Q. Are there any safety concerns with getting MRIs?
A. Magnetic resonance imaging (MRI) relies on magnetic fields and pulsed radio waves to produce an image. Unlike X-rays, it does not use ionizing radiation. Alexander Guimaraes, a radiologist at the Martinos Center for Biomedical Imaging at Massachusetts General Hospital, says that there have been no documented long-term health effects from exposure to MRI.
“We have people here that have spent hundreds of hours in the MRI,” he says, and studies have not found any signs of cancer, health problems, or cognitive damage from the technology.
Furthermore, Guimaraes explains, each MRI machine has strict safeguards in place to prevent it from delivering too much energy to the body, and “it’s impossible for it to run in a non-safe way.”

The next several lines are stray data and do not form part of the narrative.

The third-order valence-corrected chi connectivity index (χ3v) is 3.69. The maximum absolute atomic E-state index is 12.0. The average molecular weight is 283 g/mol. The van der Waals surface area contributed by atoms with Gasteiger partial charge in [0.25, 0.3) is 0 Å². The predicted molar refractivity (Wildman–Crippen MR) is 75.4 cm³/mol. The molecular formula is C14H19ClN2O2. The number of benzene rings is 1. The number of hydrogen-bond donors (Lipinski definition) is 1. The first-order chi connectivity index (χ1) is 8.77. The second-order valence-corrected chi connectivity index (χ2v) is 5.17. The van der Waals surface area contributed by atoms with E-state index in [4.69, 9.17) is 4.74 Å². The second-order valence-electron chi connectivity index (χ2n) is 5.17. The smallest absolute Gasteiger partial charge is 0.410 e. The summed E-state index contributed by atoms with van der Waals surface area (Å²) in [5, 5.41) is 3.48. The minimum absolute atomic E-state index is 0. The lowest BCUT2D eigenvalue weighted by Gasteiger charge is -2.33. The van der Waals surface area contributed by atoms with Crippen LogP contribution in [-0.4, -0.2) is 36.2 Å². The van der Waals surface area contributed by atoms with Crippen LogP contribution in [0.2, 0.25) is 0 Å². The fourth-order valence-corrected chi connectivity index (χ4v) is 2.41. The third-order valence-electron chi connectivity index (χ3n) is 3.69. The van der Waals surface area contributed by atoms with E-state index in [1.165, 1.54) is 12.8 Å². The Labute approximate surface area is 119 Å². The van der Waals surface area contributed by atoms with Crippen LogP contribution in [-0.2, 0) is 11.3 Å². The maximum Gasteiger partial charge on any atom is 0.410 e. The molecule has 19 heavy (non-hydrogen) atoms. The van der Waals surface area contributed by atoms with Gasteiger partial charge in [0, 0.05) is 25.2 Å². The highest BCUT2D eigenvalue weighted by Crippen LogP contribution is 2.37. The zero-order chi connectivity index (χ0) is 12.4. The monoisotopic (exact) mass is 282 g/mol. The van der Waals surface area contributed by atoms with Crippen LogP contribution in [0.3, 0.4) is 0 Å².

Some patients may be injected with contrast agents that allow the radiologist to better see structures inside the body. These agents have been linked to a rare condition called nephrogenic systemic fibrosis (NSF) in people with existing kidney disease. A blood test can help determine how well patients’ kidneys function and identify those at risk.
Another safety concern is implanted electronic devices or metallic objects in the body, many of which cannot be present in the scanner. The powerful magnet also transforms any nearby magnetic objects into dangerous projectiles, and safety precautions are taken to ensure none are present. Finally, some people feel claustrophobic or anxious in the scanner; they can receive a mild sedative beforehand, and patients have access to an alarm or buzzer to alert clinicians if needed.